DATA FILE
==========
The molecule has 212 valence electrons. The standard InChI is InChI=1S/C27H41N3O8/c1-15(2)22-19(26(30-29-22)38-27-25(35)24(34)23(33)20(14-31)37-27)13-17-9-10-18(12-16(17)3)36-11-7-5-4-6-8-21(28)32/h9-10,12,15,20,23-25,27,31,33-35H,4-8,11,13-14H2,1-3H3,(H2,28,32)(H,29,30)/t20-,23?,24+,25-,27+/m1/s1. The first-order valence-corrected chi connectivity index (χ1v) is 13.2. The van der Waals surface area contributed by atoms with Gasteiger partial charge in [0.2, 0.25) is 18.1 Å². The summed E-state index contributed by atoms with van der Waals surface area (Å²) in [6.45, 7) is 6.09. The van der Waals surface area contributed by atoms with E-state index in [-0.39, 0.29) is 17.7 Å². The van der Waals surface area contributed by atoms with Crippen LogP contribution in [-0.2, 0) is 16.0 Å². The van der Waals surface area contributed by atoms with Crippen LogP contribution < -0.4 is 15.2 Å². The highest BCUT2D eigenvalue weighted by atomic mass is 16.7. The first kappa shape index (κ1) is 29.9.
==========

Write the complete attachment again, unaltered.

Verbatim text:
The molecule has 212 valence electrons. The standard InChI is InChI=1S/C27H41N3O8/c1-15(2)22-19(26(30-29-22)38-27-25(35)24(34)23(33)20(14-31)37-27)13-17-9-10-18(12-16(17)3)36-11-7-5-4-6-8-21(28)32/h9-10,12,15,20,23-25,27,31,33-35H,4-8,11,13-14H2,1-3H3,(H2,28,32)(H,29,30)/t20-,23?,24+,25-,27+/m1/s1. The first-order valence-corrected chi connectivity index (χ1v) is 13.2. The van der Waals surface area contributed by atoms with Gasteiger partial charge in [0.2, 0.25) is 18.1 Å². The summed E-state index contributed by atoms with van der Waals surface area (Å²) in [6.45, 7) is 6.09. The van der Waals surface area contributed by atoms with E-state index in [-0.39, 0.29) is 17.7 Å². The van der Waals surface area contributed by atoms with Crippen LogP contribution in [-0.2, 0) is 16.0 Å². The van der Waals surface area contributed by atoms with Crippen LogP contribution < -0.4 is 15.2 Å². The highest BCUT2D eigenvalue weighted by atomic mass is 16.7. The first kappa shape index (κ1) is 29.9.